Business property owner Kristy Van Slyck is looking for answers from the Saskatchewan Assessment Management Agency (SAMA) as to why there are inconsistencies in the assessed values of small business properties.
Van Slyck of Viridian Property Management recently wrote a letter to SAMA’s CEO Betty Rogers asking that the assessment agency does a secondary audit.
This comes after Moose Jaw City Council voted in favour of recommending that SAMA look into a secondary audit to find mistakes in property assessments in the city. SAMA has responded to Van Slyck saying that the city has already asked for a secondary audit.
Concerns have been raised by the business community as owners of small business properties saw drastic increases in their assessed property values compared to larger business properties. In turn, the higher your assessed property value, the more you pay in property taxes.
The report to city council on Jan. 9 said SAMA Quality Assurance Managing Director Karlo Simonson told city administration to send any documentation the city may have to him, but the city cannot directly trigger a secondary audit.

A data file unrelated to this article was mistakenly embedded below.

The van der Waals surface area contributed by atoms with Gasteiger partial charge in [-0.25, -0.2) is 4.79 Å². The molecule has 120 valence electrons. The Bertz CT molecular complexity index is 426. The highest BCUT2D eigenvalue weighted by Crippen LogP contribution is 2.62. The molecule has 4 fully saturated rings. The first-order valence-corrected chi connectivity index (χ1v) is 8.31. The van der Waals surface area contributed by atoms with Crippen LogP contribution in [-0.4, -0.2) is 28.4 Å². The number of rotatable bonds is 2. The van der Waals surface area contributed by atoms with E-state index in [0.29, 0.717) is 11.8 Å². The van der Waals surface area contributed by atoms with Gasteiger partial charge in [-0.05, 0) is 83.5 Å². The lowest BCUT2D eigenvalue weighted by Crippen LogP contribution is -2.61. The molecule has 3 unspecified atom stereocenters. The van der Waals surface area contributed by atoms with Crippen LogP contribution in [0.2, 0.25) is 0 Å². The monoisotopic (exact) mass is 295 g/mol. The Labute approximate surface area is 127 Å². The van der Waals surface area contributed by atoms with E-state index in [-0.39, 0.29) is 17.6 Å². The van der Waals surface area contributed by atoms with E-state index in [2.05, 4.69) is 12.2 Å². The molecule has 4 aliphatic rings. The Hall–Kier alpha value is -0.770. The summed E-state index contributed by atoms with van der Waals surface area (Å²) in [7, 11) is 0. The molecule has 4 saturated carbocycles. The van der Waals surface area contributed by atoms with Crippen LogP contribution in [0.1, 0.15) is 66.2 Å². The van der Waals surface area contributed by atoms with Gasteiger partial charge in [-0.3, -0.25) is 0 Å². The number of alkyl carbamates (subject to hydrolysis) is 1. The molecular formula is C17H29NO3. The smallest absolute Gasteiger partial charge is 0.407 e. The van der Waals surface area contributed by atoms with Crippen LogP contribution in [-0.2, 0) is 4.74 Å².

Van Slyck was one of the commercial property owners that spoke at city council on Dec. 9 along with Bernie Dombowsky from Charlotte's Catering.
Van Slyck said that she has talked to a number of employees at SAMA and feels that there is no interest in looking into a secondary audit.
“I don't know why it got so far off track and I don't know why they're not choosing to correct it,” she said.
She said she’s appealed two of her property assessments and it was a very hard and intimidating process since the burden of proof is on the property owner and they have only 30 days to file the appeal.
When it comes to sale prices, SAMA uses adjusted sale prices, which Van Slyck said is very complex and inaccurate.
“I had four transactions during that four-year period. The one that I appealed they used in their analysis and I purchased it for $550,000. But if you look at the dollar amount that they have their value compared to it is $825,000,” she said.
Van Slyck feels there are a number of options that SAMA could take to simplify appraisals and make them more accurate.
While pushing for the secondary audit, Van Slyck said she understands there is an urgency and understands it could mean businesses will have to close their doors if the process is drawn out. However, she will continue to push for a secondary audit in order to get the situation fixed moving forward.
If a secondary audit by SAMA’s Quality Assurance Division is not in the cards, Van Slyck said she doesn’t know what her next step will be.
“All I know is an independent third-party quality assurance or whatever type should do a secondary audit,” she said.
Her wish is that a secondary audit in some form will be done by the end of the year.